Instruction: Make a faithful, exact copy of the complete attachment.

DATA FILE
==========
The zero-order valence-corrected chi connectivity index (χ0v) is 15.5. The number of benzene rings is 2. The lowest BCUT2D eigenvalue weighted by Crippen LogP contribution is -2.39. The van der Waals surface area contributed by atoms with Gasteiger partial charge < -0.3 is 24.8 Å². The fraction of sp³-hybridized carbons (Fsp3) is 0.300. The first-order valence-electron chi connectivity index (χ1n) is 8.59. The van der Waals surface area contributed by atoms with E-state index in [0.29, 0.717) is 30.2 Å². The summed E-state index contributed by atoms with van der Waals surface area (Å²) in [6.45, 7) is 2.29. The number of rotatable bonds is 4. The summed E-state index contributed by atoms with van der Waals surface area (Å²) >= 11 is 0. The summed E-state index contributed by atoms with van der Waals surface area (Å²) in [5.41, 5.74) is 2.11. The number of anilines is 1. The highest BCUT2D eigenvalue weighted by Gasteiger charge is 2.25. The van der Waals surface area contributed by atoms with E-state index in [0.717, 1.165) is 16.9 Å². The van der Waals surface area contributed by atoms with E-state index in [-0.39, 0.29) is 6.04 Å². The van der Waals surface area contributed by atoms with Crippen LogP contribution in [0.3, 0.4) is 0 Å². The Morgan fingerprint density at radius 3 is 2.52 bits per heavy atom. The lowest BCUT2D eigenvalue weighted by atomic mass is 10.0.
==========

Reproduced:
The zero-order valence-corrected chi connectivity index (χ0v) is 15.5. The number of benzene rings is 2. The lowest BCUT2D eigenvalue weighted by Crippen LogP contribution is -2.39. The van der Waals surface area contributed by atoms with Gasteiger partial charge < -0.3 is 24.8 Å². The fraction of sp³-hybridized carbons (Fsp3) is 0.300. The first-order valence-electron chi connectivity index (χ1n) is 8.59. The van der Waals surface area contributed by atoms with E-state index in [0.29, 0.717) is 30.2 Å². The summed E-state index contributed by atoms with van der Waals surface area (Å²) in [6.45, 7) is 2.29. The number of rotatable bonds is 4. The summed E-state index contributed by atoms with van der Waals surface area (Å²) >= 11 is 0. The summed E-state index contributed by atoms with van der Waals surface area (Å²) in [5.41, 5.74) is 2.11. The number of anilines is 1. The highest BCUT2D eigenvalue weighted by Gasteiger charge is 2.25. The van der Waals surface area contributed by atoms with E-state index in [0.717, 1.165) is 16.9 Å². The van der Waals surface area contributed by atoms with E-state index in [-0.39, 0.29) is 6.04 Å². The van der Waals surface area contributed by atoms with Crippen LogP contribution in [0.3, 0.4) is 0 Å². The Morgan fingerprint density at radius 3 is 2.52 bits per heavy atom. The lowest BCUT2D eigenvalue weighted by atomic mass is 10.0.